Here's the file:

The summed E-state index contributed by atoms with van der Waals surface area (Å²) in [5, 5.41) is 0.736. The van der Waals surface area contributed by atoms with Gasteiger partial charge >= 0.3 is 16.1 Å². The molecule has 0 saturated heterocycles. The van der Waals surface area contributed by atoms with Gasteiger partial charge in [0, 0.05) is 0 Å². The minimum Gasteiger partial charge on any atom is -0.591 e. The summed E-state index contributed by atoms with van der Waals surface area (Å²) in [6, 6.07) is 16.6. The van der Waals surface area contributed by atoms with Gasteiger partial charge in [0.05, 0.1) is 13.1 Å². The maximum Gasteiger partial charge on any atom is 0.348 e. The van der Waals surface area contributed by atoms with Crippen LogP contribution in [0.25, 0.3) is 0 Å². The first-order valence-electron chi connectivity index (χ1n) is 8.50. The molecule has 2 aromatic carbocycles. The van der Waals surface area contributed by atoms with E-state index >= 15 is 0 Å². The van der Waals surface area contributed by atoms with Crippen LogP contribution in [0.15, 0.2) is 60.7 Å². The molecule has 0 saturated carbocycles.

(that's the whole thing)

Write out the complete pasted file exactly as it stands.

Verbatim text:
The summed E-state index contributed by atoms with van der Waals surface area (Å²) in [5, 5.41) is 0.736. The van der Waals surface area contributed by atoms with Gasteiger partial charge >= 0.3 is 16.1 Å². The molecule has 0 saturated heterocycles. The van der Waals surface area contributed by atoms with Gasteiger partial charge in [0, 0.05) is 0 Å². The minimum Gasteiger partial charge on any atom is -0.591 e. The summed E-state index contributed by atoms with van der Waals surface area (Å²) in [6, 6.07) is 16.6. The van der Waals surface area contributed by atoms with Gasteiger partial charge in [0.05, 0.1) is 13.1 Å². The maximum Gasteiger partial charge on any atom is 0.348 e. The van der Waals surface area contributed by atoms with Crippen LogP contribution in [0.25, 0.3) is 0 Å². The first-order valence-electron chi connectivity index (χ1n) is 8.50. The molecule has 2 aromatic carbocycles. The van der Waals surface area contributed by atoms with E-state index >= 15 is 0 Å². The van der Waals surface area contributed by atoms with Crippen LogP contribution in [0.15, 0.2) is 60.7 Å². The molecule has 0 saturated carbocycles.